I just do not recognise the picture that my hon. Friend paints. The conclusions are there in the Burns report. She referred to the inordinate cost of baiting traps; it is clear from contract study no. 5 conducted by the people at Heslington and the University of York that mink can be caught in unbaited traps. I do not know why my hon. Friend persists in going over old ground that was thoroughly dealt with earlier.
I am glad that my hon. Friend raised that question. Other animals can be caught in unbaited traps but the law states that one has to check every 24 hours whether an animal has been caught. If the law says that, that is what one has to do. My hon. Friend's argument does not stand up.
It has been said that foxes eliminate rabbits if one allows things to take their course, but no animal eliminates mink. People may say, ``Ah well, just let it be—perhaps someone will come along and put some traps down,'' but who? I had a letter from somebody who was anti-hunting. He wrote that there were thousands of mink traps around the country, all ready to catch mink. I wrote back and asked the simple question, ``Where?'' That was about two months ago—I am still waiting for the reply. I am sure that the traps do not exist. No one is doing anything about the problem at all.
We talk about rodent control, but we are protecting rats. It was announced today that we are becoming overrun with rats. There has been much talk about the increase in rats—partly because of the floods, they are swimming around and getting into places where they have not been before. Yet here we are worrying about the welfare of rats. It does not make any sense.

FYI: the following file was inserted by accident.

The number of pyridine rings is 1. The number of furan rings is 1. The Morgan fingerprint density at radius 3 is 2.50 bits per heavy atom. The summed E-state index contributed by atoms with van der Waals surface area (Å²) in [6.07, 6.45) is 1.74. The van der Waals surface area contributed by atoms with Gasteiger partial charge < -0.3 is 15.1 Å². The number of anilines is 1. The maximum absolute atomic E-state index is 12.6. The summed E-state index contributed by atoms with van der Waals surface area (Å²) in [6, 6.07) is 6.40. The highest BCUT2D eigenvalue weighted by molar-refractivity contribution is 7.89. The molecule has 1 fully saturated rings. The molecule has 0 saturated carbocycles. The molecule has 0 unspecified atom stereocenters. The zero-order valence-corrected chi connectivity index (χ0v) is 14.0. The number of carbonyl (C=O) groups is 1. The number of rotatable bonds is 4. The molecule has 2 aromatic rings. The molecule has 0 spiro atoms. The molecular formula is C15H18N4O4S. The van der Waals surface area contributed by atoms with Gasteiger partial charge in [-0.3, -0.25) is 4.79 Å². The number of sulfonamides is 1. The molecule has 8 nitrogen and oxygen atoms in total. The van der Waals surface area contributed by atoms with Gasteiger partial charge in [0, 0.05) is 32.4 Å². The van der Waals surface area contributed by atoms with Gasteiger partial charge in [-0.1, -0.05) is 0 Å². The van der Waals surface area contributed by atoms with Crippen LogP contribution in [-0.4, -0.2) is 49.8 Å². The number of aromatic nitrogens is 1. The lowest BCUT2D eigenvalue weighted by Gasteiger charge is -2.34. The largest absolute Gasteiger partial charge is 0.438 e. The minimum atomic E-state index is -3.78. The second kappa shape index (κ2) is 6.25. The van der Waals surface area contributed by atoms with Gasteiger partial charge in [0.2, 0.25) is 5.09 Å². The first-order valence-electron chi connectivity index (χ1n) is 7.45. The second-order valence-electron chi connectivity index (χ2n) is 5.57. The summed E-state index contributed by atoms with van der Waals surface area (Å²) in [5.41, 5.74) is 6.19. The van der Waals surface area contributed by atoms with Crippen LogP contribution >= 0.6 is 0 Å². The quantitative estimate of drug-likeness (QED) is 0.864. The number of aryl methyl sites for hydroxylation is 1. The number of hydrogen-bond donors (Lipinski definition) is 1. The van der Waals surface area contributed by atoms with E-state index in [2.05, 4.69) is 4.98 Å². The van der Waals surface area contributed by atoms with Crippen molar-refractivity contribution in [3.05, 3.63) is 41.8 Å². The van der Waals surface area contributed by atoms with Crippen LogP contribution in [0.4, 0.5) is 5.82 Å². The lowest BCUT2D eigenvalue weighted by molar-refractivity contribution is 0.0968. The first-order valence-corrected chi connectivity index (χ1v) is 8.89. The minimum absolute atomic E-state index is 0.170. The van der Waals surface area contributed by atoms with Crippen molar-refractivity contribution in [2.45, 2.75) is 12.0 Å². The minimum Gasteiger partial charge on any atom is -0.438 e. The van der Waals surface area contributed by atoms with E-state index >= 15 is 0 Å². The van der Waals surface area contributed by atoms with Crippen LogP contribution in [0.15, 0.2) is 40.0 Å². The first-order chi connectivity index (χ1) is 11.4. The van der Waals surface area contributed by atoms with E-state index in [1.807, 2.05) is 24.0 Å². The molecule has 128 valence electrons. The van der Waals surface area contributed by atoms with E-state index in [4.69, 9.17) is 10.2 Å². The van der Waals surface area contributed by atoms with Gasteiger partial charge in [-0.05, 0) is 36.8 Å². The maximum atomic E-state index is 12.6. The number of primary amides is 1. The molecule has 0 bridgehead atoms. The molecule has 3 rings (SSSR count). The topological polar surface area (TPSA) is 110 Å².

I have a good friend who goes rabbiting. He has a dog that is trained to rabbit—it lives outside in a kennel with a run and it does not go into the run. He takes it out only to rabbit. He says to me, ``If I can't take the dog out to rabbit, how can I exercise it? That is all he knows and all he has been bred for? What's going to happen? Have I got to put him down?'' What will happen to dogs that have been trained for hunting? Who will have them? It is nonsense to say that the RSPCA will have them, because it is already inundated with dogs and other animals and cannot cope.
My friend said, ``The only answer for me is to shoot my dog.'' [Hon. Members: ``Ah.''] Hon. Members may say ``Ah'', but that man feels very angry. He is an ordinary working-class member of the Labour party, who takes his dog out rabbiting to find food for him and the dog. That saves him from having to pay for the expensive and rubbishy tinned food on the shelves in shops and gives him a nice bit of rabbit instead.
What will happen when we put tight controls on hunting for rabbits? Will we return to the days when myxomatosis was needed to eliminate a vast number of rabbits? Unless we stop the Bill's nonsense about mink, rats and rabbits, we face being overrun by all three. At the end of the day, it is no good the Minister saying to us that that is what Deadline 2000 wants. I say, ``Blow Deadline 2000.'' Let us use common sense for a change.
In the weeks that the Bill has been in Committee, the debates have been extremely interesting and, by and large, good natured and responsible, given the contentious nature of what we are debating. However, none of us has received a greater shock than many of us did this afternoon, when the hon. Member for Lewisham, East told us that she was wearing her pussy round her neck. [Laughter.] That came as a terrible shock to me, and I want to know what her cat did so wrong that it ended up there.